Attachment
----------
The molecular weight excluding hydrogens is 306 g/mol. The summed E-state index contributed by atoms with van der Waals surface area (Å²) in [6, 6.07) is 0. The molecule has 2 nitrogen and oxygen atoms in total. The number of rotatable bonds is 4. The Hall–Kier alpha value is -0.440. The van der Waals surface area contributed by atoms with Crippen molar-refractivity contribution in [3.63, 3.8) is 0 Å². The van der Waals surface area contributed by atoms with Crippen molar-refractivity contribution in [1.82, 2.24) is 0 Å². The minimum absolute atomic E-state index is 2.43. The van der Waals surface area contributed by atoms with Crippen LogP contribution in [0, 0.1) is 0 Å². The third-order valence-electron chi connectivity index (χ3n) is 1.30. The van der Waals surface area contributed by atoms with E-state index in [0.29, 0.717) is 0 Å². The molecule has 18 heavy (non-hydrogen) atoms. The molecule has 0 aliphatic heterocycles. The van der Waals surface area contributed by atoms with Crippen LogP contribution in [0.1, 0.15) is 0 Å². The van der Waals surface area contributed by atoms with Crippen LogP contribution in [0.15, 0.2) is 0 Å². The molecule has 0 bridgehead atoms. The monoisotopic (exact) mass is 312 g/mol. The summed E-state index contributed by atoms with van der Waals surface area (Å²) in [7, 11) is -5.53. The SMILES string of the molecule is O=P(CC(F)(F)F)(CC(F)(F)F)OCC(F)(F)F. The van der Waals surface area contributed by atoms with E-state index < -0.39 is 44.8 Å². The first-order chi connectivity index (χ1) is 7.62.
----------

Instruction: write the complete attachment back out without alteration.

The molecular weight excluding hydrogens is 306 g/mol. The summed E-state index contributed by atoms with van der Waals surface area (Å²) in [6, 6.07) is 0. The molecule has 2 nitrogen and oxygen atoms in total. The number of rotatable bonds is 4. The Hall–Kier alpha value is -0.440. The van der Waals surface area contributed by atoms with Crippen molar-refractivity contribution in [3.63, 3.8) is 0 Å². The van der Waals surface area contributed by atoms with Crippen molar-refractivity contribution in [1.82, 2.24) is 0 Å². The minimum absolute atomic E-state index is 2.43. The van der Waals surface area contributed by atoms with Crippen LogP contribution in [0, 0.1) is 0 Å². The third-order valence-electron chi connectivity index (χ3n) is 1.30. The van der Waals surface area contributed by atoms with E-state index in [0.29, 0.717) is 0 Å². The molecule has 18 heavy (non-hydrogen) atoms. The molecule has 0 aliphatic heterocycles. The van der Waals surface area contributed by atoms with Crippen LogP contribution in [0.1, 0.15) is 0 Å². The van der Waals surface area contributed by atoms with Crippen LogP contribution in [0.15, 0.2) is 0 Å². The molecule has 0 bridgehead atoms. The monoisotopic (exact) mass is 312 g/mol. The summed E-state index contributed by atoms with van der Waals surface area (Å²) in [7, 11) is -5.53. The SMILES string of the molecule is O=P(CC(F)(F)F)(CC(F)(F)F)OCC(F)(F)F. The van der Waals surface area contributed by atoms with E-state index < -0.39 is 44.8 Å². The first-order chi connectivity index (χ1) is 7.62.